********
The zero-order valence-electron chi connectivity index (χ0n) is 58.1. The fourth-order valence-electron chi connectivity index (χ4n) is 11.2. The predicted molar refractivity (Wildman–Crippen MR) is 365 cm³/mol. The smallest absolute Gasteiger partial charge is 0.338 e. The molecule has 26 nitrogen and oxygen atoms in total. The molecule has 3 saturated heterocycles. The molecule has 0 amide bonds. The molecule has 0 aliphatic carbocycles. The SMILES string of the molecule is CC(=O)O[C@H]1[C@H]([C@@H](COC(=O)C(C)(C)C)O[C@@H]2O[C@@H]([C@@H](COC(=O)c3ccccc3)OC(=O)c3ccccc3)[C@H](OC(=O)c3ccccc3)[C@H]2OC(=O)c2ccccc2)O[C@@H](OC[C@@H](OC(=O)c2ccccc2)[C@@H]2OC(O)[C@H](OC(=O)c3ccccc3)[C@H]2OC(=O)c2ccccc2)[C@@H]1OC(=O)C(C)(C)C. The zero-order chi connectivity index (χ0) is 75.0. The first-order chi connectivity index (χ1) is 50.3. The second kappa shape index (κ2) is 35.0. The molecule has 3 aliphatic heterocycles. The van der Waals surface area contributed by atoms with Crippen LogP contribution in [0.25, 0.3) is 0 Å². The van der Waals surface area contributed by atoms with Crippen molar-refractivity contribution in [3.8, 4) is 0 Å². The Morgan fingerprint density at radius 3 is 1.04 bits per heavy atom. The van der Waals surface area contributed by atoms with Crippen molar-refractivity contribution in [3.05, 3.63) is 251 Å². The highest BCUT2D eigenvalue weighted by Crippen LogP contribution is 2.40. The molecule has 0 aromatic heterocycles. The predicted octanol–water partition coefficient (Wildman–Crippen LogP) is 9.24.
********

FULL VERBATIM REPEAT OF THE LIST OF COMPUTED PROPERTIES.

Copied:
The zero-order valence-electron chi connectivity index (χ0n) is 58.1. The fourth-order valence-electron chi connectivity index (χ4n) is 11.2. The predicted molar refractivity (Wildman–Crippen MR) is 365 cm³/mol. The smallest absolute Gasteiger partial charge is 0.338 e. The molecule has 26 nitrogen and oxygen atoms in total. The molecule has 3 saturated heterocycles. The molecule has 0 amide bonds. The molecule has 0 aliphatic carbocycles. The SMILES string of the molecule is CC(=O)O[C@H]1[C@H]([C@@H](COC(=O)C(C)(C)C)O[C@@H]2O[C@@H]([C@@H](COC(=O)c3ccccc3)OC(=O)c3ccccc3)[C@H](OC(=O)c3ccccc3)[C@H]2OC(=O)c2ccccc2)O[C@@H](OC[C@@H](OC(=O)c2ccccc2)[C@@H]2OC(O)[C@H](OC(=O)c3ccccc3)[C@H]2OC(=O)c2ccccc2)[C@@H]1OC(=O)C(C)(C)C. The zero-order chi connectivity index (χ0) is 75.0. The first-order chi connectivity index (χ1) is 50.3. The second kappa shape index (κ2) is 35.0. The molecule has 3 aliphatic heterocycles. The van der Waals surface area contributed by atoms with Crippen LogP contribution in [0.25, 0.3) is 0 Å². The van der Waals surface area contributed by atoms with Crippen molar-refractivity contribution in [3.8, 4) is 0 Å². The Morgan fingerprint density at radius 3 is 1.04 bits per heavy atom. The van der Waals surface area contributed by atoms with Crippen molar-refractivity contribution in [3.05, 3.63) is 251 Å². The highest BCUT2D eigenvalue weighted by Crippen LogP contribution is 2.40. The molecule has 0 aromatic heterocycles. The predicted octanol–water partition coefficient (Wildman–Crippen LogP) is 9.24.